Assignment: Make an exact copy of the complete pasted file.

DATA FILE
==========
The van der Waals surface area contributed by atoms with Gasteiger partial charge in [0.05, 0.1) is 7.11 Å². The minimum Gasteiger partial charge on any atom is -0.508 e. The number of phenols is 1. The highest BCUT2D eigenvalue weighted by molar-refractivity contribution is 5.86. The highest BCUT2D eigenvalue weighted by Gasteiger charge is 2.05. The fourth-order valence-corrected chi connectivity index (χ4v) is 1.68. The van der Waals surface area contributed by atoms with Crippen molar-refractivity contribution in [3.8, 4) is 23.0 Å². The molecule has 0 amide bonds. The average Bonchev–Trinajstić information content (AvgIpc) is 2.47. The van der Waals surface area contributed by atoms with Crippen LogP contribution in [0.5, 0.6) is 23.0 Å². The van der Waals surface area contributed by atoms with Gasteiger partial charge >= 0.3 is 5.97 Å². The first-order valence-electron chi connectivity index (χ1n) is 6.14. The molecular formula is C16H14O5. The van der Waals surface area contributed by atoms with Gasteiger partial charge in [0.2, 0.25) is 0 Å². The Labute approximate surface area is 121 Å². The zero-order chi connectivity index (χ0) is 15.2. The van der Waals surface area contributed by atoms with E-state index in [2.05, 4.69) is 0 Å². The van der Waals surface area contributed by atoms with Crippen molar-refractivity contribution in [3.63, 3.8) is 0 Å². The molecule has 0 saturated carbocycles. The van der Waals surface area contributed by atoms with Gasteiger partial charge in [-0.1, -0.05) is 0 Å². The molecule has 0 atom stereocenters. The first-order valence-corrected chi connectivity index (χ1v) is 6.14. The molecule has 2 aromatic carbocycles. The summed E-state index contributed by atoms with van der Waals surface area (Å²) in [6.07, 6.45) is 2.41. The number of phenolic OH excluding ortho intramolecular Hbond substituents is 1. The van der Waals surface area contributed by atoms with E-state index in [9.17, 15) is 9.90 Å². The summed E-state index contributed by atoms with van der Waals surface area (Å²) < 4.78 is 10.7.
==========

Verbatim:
The van der Waals surface area contributed by atoms with Gasteiger partial charge in [0.05, 0.1) is 7.11 Å². The minimum Gasteiger partial charge on any atom is -0.508 e. The number of phenols is 1. The highest BCUT2D eigenvalue weighted by molar-refractivity contribution is 5.86. The highest BCUT2D eigenvalue weighted by Gasteiger charge is 2.05. The fourth-order valence-corrected chi connectivity index (χ4v) is 1.68. The van der Waals surface area contributed by atoms with Crippen molar-refractivity contribution in [3.8, 4) is 23.0 Å². The molecule has 0 amide bonds. The average Bonchev–Trinajstić information content (AvgIpc) is 2.47. The van der Waals surface area contributed by atoms with Crippen LogP contribution in [0.5, 0.6) is 23.0 Å². The van der Waals surface area contributed by atoms with Gasteiger partial charge >= 0.3 is 5.97 Å². The first-order valence-electron chi connectivity index (χ1n) is 6.14. The molecular formula is C16H14O5. The van der Waals surface area contributed by atoms with Gasteiger partial charge in [0.2, 0.25) is 0 Å². The Labute approximate surface area is 121 Å². The zero-order chi connectivity index (χ0) is 15.2. The van der Waals surface area contributed by atoms with E-state index in [2.05, 4.69) is 0 Å². The van der Waals surface area contributed by atoms with Crippen molar-refractivity contribution in [3.63, 3.8) is 0 Å². The molecule has 0 saturated carbocycles. The van der Waals surface area contributed by atoms with Gasteiger partial charge in [-0.1, -0.05) is 0 Å². The molecule has 0 atom stereocenters. The first-order valence-corrected chi connectivity index (χ1v) is 6.14. The molecule has 2 aromatic carbocycles. The summed E-state index contributed by atoms with van der Waals surface area (Å²) in [6.07, 6.45) is 2.41. The number of phenolic OH excluding ortho intramolecular Hbond substituents is 1. The van der Waals surface area contributed by atoms with E-state index in [9.17, 15) is 9.90 Å². The summed E-state index contributed by atoms with van der Waals surface area (Å²) < 4.78 is 10.7.